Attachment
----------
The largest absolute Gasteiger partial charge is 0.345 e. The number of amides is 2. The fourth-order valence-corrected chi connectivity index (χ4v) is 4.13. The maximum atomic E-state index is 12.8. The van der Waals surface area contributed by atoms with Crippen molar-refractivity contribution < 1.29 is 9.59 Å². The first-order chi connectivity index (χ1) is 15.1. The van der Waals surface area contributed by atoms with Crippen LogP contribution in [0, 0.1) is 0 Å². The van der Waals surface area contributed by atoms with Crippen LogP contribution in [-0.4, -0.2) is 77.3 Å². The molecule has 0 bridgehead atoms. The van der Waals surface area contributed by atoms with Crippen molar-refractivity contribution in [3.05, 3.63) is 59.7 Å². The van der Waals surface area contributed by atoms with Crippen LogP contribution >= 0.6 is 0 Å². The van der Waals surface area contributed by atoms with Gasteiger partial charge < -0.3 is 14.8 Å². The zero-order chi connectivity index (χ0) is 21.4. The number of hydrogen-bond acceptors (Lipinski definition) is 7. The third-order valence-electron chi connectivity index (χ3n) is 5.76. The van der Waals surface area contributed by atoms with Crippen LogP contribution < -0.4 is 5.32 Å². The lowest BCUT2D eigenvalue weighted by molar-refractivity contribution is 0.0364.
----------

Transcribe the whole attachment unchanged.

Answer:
The largest absolute Gasteiger partial charge is 0.345 e. The number of amides is 2. The fourth-order valence-corrected chi connectivity index (χ4v) is 4.13. The maximum atomic E-state index is 12.8. The van der Waals surface area contributed by atoms with Crippen molar-refractivity contribution < 1.29 is 9.59 Å². The first-order chi connectivity index (χ1) is 15.1. The van der Waals surface area contributed by atoms with Crippen LogP contribution in [0, 0.1) is 0 Å². The van der Waals surface area contributed by atoms with Crippen LogP contribution in [-0.4, -0.2) is 77.3 Å². The molecule has 0 bridgehead atoms. The van der Waals surface area contributed by atoms with Crippen molar-refractivity contribution in [3.05, 3.63) is 59.7 Å². The van der Waals surface area contributed by atoms with Crippen LogP contribution >= 0.6 is 0 Å². The van der Waals surface area contributed by atoms with Gasteiger partial charge < -0.3 is 14.8 Å². The zero-order chi connectivity index (χ0) is 21.4. The number of hydrogen-bond acceptors (Lipinski definition) is 7. The third-order valence-electron chi connectivity index (χ3n) is 5.76. The van der Waals surface area contributed by atoms with Crippen LogP contribution < -0.4 is 5.32 Å². The lowest BCUT2D eigenvalue weighted by molar-refractivity contribution is 0.0364.